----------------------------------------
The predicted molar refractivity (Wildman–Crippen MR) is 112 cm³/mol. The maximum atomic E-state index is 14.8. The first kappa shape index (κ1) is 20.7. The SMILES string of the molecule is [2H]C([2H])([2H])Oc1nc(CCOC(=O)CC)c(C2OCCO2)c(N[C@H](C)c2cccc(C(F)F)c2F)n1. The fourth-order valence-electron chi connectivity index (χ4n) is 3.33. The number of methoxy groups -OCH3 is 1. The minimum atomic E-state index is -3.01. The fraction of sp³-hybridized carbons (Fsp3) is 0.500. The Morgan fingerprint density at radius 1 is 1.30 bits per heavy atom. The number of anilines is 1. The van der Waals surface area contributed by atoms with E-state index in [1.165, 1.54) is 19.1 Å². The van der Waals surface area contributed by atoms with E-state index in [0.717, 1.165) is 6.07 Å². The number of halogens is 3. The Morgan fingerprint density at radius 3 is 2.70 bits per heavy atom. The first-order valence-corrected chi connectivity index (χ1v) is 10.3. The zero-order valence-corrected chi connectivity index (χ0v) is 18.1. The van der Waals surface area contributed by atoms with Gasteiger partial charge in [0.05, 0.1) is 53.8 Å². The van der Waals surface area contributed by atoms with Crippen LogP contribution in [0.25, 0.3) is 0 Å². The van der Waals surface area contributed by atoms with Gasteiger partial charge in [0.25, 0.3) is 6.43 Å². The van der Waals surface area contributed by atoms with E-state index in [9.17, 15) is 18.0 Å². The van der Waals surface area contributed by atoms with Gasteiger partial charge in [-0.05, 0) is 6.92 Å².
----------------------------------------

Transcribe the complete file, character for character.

The predicted molar refractivity (Wildman–Crippen MR) is 112 cm³/mol. The maximum atomic E-state index is 14.8. The first kappa shape index (κ1) is 20.7. The SMILES string of the molecule is [2H]C([2H])([2H])Oc1nc(CCOC(=O)CC)c(C2OCCO2)c(N[C@H](C)c2cccc(C(F)F)c2F)n1. The fourth-order valence-electron chi connectivity index (χ4n) is 3.33. The number of methoxy groups -OCH3 is 1. The minimum atomic E-state index is -3.01. The fraction of sp³-hybridized carbons (Fsp3) is 0.500. The Morgan fingerprint density at radius 1 is 1.30 bits per heavy atom. The number of anilines is 1. The van der Waals surface area contributed by atoms with E-state index in [1.165, 1.54) is 19.1 Å². The van der Waals surface area contributed by atoms with E-state index in [0.717, 1.165) is 6.07 Å². The number of halogens is 3. The Morgan fingerprint density at radius 3 is 2.70 bits per heavy atom. The first-order valence-corrected chi connectivity index (χ1v) is 10.3. The zero-order valence-corrected chi connectivity index (χ0v) is 18.1. The van der Waals surface area contributed by atoms with Gasteiger partial charge in [0.05, 0.1) is 53.8 Å². The van der Waals surface area contributed by atoms with Crippen LogP contribution in [0.25, 0.3) is 0 Å². The van der Waals surface area contributed by atoms with Gasteiger partial charge in [0.25, 0.3) is 6.43 Å². The van der Waals surface area contributed by atoms with E-state index in [9.17, 15) is 18.0 Å². The van der Waals surface area contributed by atoms with Gasteiger partial charge in [-0.05, 0) is 6.92 Å².